A short screed on Craigslist is making the rounds [Ed. Note: The post was removed, but it's screencapped below], posted in the Rooms & Shares section for Oakland, titled "STOP MOVING TO OAKLAND." What follows is a familiar, fist-shaking rant from someone who likely was once a newcomer to Oakland themselves (SFist's Eve Batey guesses around 2009), railing against all newcomers "from New York, from LA, from Silicon Valley" with their "bad over manicured facial hair and fixed gear bicycles," because, according to this person, Oakland used to be perfect before their arrival, and they're ruining everything.

This exact same open letter could have been written 15 years ago, or 2 years ago, about the Mission — hell, it could have been written 10 years ago about Oakland. And it will of course strike a chord with everyone who hates change, and gentrification, and hipsters. (The Mission hipster may not be dead, of course, as that essay from earlier in the week had it, but maybe they all just colonized Oakland in the last two years?) And it operates under a whole lot of assumptions — the biggest being that the writer believes he or she speaks for all of Oakland when he or she writes, "We're blue collar, we're busted, we struggle to keep our heads above water, healthy food on the table, roofs over our heads. We're not start ups and cafes and gastropubs (WTF? Gastropub?) We're doughnuts and churches and liquor stores."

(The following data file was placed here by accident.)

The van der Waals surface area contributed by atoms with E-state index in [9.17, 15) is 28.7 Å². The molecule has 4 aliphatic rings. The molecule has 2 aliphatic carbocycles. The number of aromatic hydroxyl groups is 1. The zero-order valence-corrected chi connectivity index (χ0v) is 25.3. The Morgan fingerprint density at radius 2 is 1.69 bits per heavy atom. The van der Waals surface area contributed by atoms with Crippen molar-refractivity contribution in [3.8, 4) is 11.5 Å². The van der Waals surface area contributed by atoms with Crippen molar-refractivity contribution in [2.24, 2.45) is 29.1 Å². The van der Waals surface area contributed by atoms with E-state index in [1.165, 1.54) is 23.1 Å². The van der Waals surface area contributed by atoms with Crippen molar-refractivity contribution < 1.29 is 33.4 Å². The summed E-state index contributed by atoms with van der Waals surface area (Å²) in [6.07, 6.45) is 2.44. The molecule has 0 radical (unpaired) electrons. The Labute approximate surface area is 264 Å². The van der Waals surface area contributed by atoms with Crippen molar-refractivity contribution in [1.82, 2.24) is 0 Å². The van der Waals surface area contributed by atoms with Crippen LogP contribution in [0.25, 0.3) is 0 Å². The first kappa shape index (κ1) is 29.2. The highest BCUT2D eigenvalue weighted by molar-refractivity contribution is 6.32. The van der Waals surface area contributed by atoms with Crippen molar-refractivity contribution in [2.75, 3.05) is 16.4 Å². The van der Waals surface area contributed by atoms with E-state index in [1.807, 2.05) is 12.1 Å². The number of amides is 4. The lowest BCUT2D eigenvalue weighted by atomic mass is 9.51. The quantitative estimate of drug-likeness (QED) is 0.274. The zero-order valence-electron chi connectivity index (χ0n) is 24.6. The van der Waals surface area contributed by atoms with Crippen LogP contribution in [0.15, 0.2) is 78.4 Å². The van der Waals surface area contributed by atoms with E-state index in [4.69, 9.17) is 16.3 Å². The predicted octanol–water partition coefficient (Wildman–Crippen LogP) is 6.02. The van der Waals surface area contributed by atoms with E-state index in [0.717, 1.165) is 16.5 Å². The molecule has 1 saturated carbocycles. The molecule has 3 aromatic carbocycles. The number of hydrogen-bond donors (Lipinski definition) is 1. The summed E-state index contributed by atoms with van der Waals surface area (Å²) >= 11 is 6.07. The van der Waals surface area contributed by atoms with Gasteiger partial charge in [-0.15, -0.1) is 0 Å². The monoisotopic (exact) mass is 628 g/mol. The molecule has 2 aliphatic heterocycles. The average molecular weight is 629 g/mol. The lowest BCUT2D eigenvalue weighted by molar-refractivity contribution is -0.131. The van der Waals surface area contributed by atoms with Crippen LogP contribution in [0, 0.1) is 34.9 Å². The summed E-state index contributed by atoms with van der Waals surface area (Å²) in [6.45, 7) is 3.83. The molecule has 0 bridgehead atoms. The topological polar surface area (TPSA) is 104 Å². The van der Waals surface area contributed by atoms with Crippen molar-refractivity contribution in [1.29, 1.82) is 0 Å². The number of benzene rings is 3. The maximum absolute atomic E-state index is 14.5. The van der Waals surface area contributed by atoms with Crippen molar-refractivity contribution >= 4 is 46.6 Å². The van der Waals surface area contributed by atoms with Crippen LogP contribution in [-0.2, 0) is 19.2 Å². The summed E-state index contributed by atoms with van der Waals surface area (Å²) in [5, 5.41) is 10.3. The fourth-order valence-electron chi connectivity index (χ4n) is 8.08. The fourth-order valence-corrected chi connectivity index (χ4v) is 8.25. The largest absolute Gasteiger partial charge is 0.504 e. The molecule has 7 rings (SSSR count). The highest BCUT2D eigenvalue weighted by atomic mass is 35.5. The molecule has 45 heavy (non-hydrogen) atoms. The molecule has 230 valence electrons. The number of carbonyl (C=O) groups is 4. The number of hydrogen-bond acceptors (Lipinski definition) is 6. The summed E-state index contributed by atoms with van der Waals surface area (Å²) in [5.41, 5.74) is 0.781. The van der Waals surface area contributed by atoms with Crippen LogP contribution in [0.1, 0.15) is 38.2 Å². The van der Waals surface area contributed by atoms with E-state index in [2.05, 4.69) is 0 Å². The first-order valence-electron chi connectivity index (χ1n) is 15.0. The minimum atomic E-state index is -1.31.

There are and always have been plenty of well off people in Oakland who like upscale restaurants, and don't identify with "doughnuts and churches and liquor stores." Oakland is certainly far more diverse than San Francisco — it's in fact one of the most diverse cities in the country, with about 30 percent each of white and black people, and 20 percent Latinos and 20 percent Asians and others. It's also, especially now, more economically diverse than San Francisco, with a lower median household income — $51,000 compared to SF's $76,000. And the crux of this rant seems to be about greedy landlords taking advantage of the boom, and allowing neighborhoods to gentrify.

But doesn't anyone else want to call bullshit on this kind of rhetoric and attitude? We all understand the frustration, especially seeing people displaced by rising rents, but is it ever an intelligent stance to say, "New people aren't welcome"?

SPUR's Gabriel Metcalf argues that it's exactly that attitude, borne among SF's progressives, that's responsible for the housing crisis (and hence, rising rents) that we're having now. And regardless of whether you agree with him, does it make any logical sense to ask for change to stop, for a city to stay frozen in time, and for everyone to stay put and/or stay out?

But, I suppose, sentiments like these aren't rational. So, share it on social media, say "fuck yeah," and move on.

click to enlarge